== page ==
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This title in other editions

The Deal from Hell: How Moguls and Wall Street Plundered Great American Newspapers

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The Deal from Hell: How Moguls and Wall Street Plundered Great American Newspapers Cover

 

Synopses & Reviews

Publisher Comments:

In 2000, after the Tribune Company acquired Times Mirror Corporation, it comprised the most powerful collection of newspapers in the world. How then did Tribune nosedive into bankruptcy and public scandal? In The Deal From Hell, veteran Tribune and Los Angeles Times editor James O'Shea takes us behind the scenes of the decisions that led to disaster in boardrooms and newsrooms from coast to coast, based on access to key players, court testimony, and sworn depositions.

The Deal From Hell is a riveting narrative that chronicles how news industry executives and editors--convinced they were acting in the best interests of their publications--made a series of flawed decisions that endangered journalistic credibility and drove the newspapers, already confronting a perfect storm of political, technological, economic, and social turmoil, to the brink of extinction.

Review:

"O'Shea, a veteran journalist who was once at the helm of the Chicago Tribune and the L.A. Times, recounts the events leading to the dissolution of several major American newspapers in this gripping story of a troubled industry. Told from the 'front-row,' O'Shea shows how ill-advised mergers, mismanagement, acquisitive Wall Street execs, and the Tribune Company's eventual bankruptcy filing crippled an industry. Beginning with a primer on 20th century journalistic trends that set the stage for disaster, O'Shea chronicles the shocking details of how it all came to pass. After being fired from the L.A. Times in 2008 for his refusal to effectuate budget cuts issued from on high, O'Shea refused to sign the anti-defamation clause that would have prevented him from writing this book. Understandably, he is not pleased with how everything turned out, though his book is less a condemnation of those responsible for the industry's collapse and more a cautionary tale for others still active in the field he loves. While recounting how business interests sought an improper place in public service journalism, O'Shea works in fascinating and funny anecdotes that make for an excellent read. For those who want an inside look at what makes American journalism work (and not work), O'Shea offers a unique and valuable perspective. "
Publishers Weekly (Starred Review) Copyright PWxyz, LLC. All rights reserved.

Synopsis:

The authoritative account of a catastrophic merger of media empires that symbolizes the crisis in American journalism and the challenges faced by the nation's newspapers in the digital age

About the Author

James O'Shea, once managing editor of The Chicago Tribune and editor of the The Los Angeles Times, was most recently CEO and editor-in-chief of the Chicago News Cooperative. The author of two acclaimed books, O'Shea was a Shorenstein Fellow at the Kennedy School of Harvard in 2009.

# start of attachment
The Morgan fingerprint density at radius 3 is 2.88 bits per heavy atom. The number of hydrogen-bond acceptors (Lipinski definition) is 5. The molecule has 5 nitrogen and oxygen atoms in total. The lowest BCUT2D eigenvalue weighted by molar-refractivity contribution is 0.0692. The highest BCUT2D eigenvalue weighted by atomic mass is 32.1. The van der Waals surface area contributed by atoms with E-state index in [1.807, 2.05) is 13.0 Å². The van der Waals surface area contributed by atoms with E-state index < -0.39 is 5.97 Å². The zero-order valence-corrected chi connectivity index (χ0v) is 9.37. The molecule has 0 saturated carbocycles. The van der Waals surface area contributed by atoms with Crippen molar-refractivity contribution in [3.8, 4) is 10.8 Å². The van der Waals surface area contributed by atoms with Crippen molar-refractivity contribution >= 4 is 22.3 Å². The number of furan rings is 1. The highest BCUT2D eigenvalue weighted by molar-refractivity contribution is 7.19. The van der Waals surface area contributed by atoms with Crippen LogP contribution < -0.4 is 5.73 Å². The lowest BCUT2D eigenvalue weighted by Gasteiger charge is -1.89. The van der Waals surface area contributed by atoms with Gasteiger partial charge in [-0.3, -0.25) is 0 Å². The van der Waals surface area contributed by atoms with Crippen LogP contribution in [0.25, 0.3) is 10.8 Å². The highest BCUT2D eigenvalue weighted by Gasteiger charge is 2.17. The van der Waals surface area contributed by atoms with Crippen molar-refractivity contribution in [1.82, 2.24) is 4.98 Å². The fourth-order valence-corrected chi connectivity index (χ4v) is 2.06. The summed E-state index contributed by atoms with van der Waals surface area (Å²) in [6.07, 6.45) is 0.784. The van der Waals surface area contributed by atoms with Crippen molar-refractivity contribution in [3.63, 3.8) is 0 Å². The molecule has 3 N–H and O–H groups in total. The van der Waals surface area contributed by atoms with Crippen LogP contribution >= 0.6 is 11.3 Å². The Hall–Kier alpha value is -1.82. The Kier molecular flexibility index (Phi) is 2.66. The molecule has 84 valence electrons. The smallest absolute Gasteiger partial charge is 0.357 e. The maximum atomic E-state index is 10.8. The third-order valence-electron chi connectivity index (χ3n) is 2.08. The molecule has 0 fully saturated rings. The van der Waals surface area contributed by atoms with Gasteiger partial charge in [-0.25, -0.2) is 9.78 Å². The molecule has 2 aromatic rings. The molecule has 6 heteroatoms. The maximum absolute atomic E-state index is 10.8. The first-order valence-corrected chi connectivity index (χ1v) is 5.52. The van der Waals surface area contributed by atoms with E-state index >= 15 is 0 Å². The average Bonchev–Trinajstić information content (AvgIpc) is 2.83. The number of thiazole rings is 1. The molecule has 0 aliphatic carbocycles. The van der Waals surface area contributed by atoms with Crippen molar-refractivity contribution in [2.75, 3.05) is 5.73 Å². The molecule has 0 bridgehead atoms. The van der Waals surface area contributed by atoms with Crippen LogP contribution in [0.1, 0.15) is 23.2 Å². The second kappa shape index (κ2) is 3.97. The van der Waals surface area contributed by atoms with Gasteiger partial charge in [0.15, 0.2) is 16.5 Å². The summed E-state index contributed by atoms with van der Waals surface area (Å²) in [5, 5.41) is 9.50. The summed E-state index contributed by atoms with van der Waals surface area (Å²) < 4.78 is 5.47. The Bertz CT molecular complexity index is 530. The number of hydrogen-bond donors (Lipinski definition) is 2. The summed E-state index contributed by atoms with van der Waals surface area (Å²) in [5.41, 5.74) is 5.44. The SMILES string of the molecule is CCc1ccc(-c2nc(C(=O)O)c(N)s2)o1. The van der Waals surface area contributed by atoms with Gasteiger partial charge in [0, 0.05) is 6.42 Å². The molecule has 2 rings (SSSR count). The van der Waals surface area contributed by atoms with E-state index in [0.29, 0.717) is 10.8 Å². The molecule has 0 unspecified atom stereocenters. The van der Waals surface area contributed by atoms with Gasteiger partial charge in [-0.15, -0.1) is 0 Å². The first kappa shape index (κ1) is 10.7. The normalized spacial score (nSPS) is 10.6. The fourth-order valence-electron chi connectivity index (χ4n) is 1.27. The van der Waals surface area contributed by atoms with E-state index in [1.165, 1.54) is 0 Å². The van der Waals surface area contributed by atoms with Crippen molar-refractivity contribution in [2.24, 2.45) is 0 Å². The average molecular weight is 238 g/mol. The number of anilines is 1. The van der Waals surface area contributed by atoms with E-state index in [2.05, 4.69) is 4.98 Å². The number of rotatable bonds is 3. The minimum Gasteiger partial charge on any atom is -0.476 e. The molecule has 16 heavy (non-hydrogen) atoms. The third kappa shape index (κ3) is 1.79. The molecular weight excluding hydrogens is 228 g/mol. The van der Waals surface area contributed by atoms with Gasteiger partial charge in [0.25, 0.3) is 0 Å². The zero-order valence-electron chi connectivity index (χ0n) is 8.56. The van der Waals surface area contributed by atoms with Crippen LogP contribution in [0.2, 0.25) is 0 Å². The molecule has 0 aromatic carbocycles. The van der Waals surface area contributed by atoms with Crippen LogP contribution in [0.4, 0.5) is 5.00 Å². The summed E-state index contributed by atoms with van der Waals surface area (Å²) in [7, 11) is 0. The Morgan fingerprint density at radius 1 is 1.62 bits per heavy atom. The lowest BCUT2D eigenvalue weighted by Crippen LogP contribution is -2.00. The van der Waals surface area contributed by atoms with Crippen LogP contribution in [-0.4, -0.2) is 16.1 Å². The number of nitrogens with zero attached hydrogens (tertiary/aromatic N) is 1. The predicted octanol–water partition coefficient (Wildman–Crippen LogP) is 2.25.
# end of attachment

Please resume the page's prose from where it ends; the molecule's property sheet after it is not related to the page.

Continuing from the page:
Product Details

ISBN:
9781586487911
Author:
Oshea, James
Publisher:
PublicAffairs
Author:
O'Shea, James
Subject:
Journalism
Subject:
General Business & Economics
Subject:
Journalism-Reference
Edition Description:
Trade Cloth
Publication Date:
20110631
Binding:
HARDCOVER
Language:
English
Illustrations:
none
Pages:
416
Dimensions:
9.25 x 6.13 in

Related Subjects

Health and Self-Help » Self-Help » General
History and Social Science » Economics » General
History and Social Science » Journalism » General
History and Social Science » Journalism » Reference
History and Social Science » World History » General

The Deal from Hell: How Moguls and Wall Street Plundered Great American Newspapers Used Hardcover
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$9.95 In Stock
Product details 416 pages PublicAffairs - English 9781586487911 Reviews:
"Publishers Weekly Review" by , "O'Shea, a veteran journalist who was once at the helm of the Chicago Tribune and the L.A. Times, recounts the events leading to the dissolution of several major American newspapers in this gripping story of a troubled industry. Told from the 'front-row,' O'Shea shows how ill-advised mergers, mismanagement, acquisitive Wall Street execs, and the Tribune Company's eventual bankruptcy filing crippled an industry. Beginning with a primer on 20th century journalistic trends that set the stage for disaster, O'Shea chronicles the shocking details of how it all came to pass. After being fired from the L.A. Times in 2008 for his refusal to effectuate budget cuts issued from on high, O'Shea refused to sign the anti-defamation clause that would have prevented him from writing this book. Understandably, he is not pleased with how everything turned out, though his book is less a condemnation of those responsible for the industry's collapse and more a cautionary tale for others still active in the field he loves. While recounting how business interests sought an improper place in public service journalism, O'Shea works in fascinating and funny anecdotes that make for an excellent read. For those who want an inside look at what makes American journalism work (and not work), O'Shea offers a unique and valuable perspective. "
Publishers Weekly (Starred Review) Copyright PWxyz, LLC. All rights reserved.
"Synopsis" by ,
The authoritative account of a catastrophic merger of media empires that symbolizes the crisis in American journalism and the challenges faced by the nation's newspapers in the digital age
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